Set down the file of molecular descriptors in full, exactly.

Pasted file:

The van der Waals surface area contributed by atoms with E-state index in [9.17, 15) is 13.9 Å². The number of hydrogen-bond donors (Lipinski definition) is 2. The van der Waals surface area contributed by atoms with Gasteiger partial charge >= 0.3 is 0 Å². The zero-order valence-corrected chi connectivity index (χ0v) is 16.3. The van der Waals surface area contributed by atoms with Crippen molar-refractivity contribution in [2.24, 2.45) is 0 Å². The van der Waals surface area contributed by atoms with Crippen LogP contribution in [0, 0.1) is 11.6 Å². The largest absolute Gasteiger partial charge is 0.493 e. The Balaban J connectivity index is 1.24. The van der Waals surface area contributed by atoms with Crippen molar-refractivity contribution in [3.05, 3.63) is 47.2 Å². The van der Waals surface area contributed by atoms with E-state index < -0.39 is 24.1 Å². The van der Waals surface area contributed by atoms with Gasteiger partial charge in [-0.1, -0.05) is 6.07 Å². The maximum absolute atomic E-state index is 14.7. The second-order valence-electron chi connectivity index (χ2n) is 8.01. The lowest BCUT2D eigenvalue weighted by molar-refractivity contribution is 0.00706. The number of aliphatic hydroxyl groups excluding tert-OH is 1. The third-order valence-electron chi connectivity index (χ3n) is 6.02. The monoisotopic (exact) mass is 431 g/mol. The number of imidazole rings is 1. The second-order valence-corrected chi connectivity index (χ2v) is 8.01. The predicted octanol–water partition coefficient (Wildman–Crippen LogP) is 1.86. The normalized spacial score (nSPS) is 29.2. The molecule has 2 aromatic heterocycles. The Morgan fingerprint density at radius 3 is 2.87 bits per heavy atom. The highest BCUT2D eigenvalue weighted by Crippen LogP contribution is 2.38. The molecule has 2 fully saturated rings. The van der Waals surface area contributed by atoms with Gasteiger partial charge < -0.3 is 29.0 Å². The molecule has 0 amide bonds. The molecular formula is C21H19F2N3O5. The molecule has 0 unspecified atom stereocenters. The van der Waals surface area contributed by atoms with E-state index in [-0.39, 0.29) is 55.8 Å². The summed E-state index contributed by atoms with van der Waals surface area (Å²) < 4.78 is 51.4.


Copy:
The van der Waals surface area contributed by atoms with E-state index in [9.17, 15) is 13.9 Å². The number of hydrogen-bond donors (Lipinski definition) is 2. The van der Waals surface area contributed by atoms with Gasteiger partial charge >= 0.3 is 0 Å². The zero-order valence-corrected chi connectivity index (χ0v) is 16.3. The van der Waals surface area contributed by atoms with Crippen molar-refractivity contribution in [2.24, 2.45) is 0 Å². The van der Waals surface area contributed by atoms with Crippen LogP contribution in [0, 0.1) is 11.6 Å². The largest absolute Gasteiger partial charge is 0.493 e. The Balaban J connectivity index is 1.24. The van der Waals surface area contributed by atoms with Crippen molar-refractivity contribution in [3.05, 3.63) is 47.2 Å². The van der Waals surface area contributed by atoms with E-state index < -0.39 is 24.1 Å². The van der Waals surface area contributed by atoms with Gasteiger partial charge in [-0.1, -0.05) is 6.07 Å². The maximum absolute atomic E-state index is 14.7. The second-order valence-electron chi connectivity index (χ2n) is 8.01. The lowest BCUT2D eigenvalue weighted by molar-refractivity contribution is 0.00706. The number of aliphatic hydroxyl groups excluding tert-OH is 1. The third-order valence-electron chi connectivity index (χ3n) is 6.02. The monoisotopic (exact) mass is 431 g/mol. The number of imidazole rings is 1. The second-order valence-corrected chi connectivity index (χ2v) is 8.01. The predicted octanol–water partition coefficient (Wildman–Crippen LogP) is 1.86. The normalized spacial score (nSPS) is 29.2. The molecule has 2 aromatic heterocycles. The Morgan fingerprint density at radius 3 is 2.87 bits per heavy atom. The highest BCUT2D eigenvalue weighted by Crippen LogP contribution is 2.38. The molecule has 2 fully saturated rings. The van der Waals surface area contributed by atoms with Gasteiger partial charge < -0.3 is 29.0 Å². The molecule has 0 amide bonds. The molecular formula is C21H19F2N3O5. The molecule has 0 unspecified atom stereocenters. The van der Waals surface area contributed by atoms with E-state index in [-0.39, 0.29) is 55.8 Å². The summed E-state index contributed by atoms with van der Waals surface area (Å²) < 4.78 is 51.4.